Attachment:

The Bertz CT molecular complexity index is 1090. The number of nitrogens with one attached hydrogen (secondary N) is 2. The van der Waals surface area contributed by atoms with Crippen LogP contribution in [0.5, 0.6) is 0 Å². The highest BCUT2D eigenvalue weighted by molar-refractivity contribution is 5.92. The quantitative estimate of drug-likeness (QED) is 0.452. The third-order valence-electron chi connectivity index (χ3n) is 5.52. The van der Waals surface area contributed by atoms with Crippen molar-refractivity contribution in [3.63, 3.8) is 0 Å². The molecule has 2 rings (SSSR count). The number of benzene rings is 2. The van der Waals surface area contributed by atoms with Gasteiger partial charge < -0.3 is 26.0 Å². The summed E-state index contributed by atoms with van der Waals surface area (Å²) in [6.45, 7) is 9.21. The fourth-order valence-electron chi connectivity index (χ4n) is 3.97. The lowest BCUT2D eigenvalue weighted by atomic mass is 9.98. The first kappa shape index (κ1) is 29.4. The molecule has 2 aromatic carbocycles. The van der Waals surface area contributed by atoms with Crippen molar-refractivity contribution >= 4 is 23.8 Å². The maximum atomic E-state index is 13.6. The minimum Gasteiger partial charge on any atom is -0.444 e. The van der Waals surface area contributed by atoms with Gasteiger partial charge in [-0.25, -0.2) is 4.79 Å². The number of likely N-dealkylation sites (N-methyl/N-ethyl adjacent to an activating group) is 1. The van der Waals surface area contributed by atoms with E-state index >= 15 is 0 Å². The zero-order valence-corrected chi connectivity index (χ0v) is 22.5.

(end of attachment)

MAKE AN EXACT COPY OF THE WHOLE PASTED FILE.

The Bertz CT molecular complexity index is 1090. The number of nitrogens with one attached hydrogen (secondary N) is 2. The van der Waals surface area contributed by atoms with Crippen LogP contribution in [0.5, 0.6) is 0 Å². The highest BCUT2D eigenvalue weighted by molar-refractivity contribution is 5.92. The quantitative estimate of drug-likeness (QED) is 0.452. The third-order valence-electron chi connectivity index (χ3n) is 5.52. The van der Waals surface area contributed by atoms with Crippen molar-refractivity contribution in [3.63, 3.8) is 0 Å². The molecule has 2 rings (SSSR count). The number of benzene rings is 2. The van der Waals surface area contributed by atoms with Gasteiger partial charge < -0.3 is 26.0 Å². The summed E-state index contributed by atoms with van der Waals surface area (Å²) in [6.45, 7) is 9.21. The fourth-order valence-electron chi connectivity index (χ4n) is 3.97. The lowest BCUT2D eigenvalue weighted by atomic mass is 9.98. The first kappa shape index (κ1) is 29.4. The molecule has 2 aromatic carbocycles. The van der Waals surface area contributed by atoms with Crippen molar-refractivity contribution >= 4 is 23.8 Å². The maximum atomic E-state index is 13.6. The minimum Gasteiger partial charge on any atom is -0.444 e. The van der Waals surface area contributed by atoms with Gasteiger partial charge in [-0.25, -0.2) is 4.79 Å². The number of likely N-dealkylation sites (N-methyl/N-ethyl adjacent to an activating group) is 1. The van der Waals surface area contributed by atoms with E-state index >= 15 is 0 Å². The zero-order valence-corrected chi connectivity index (χ0v) is 22.5.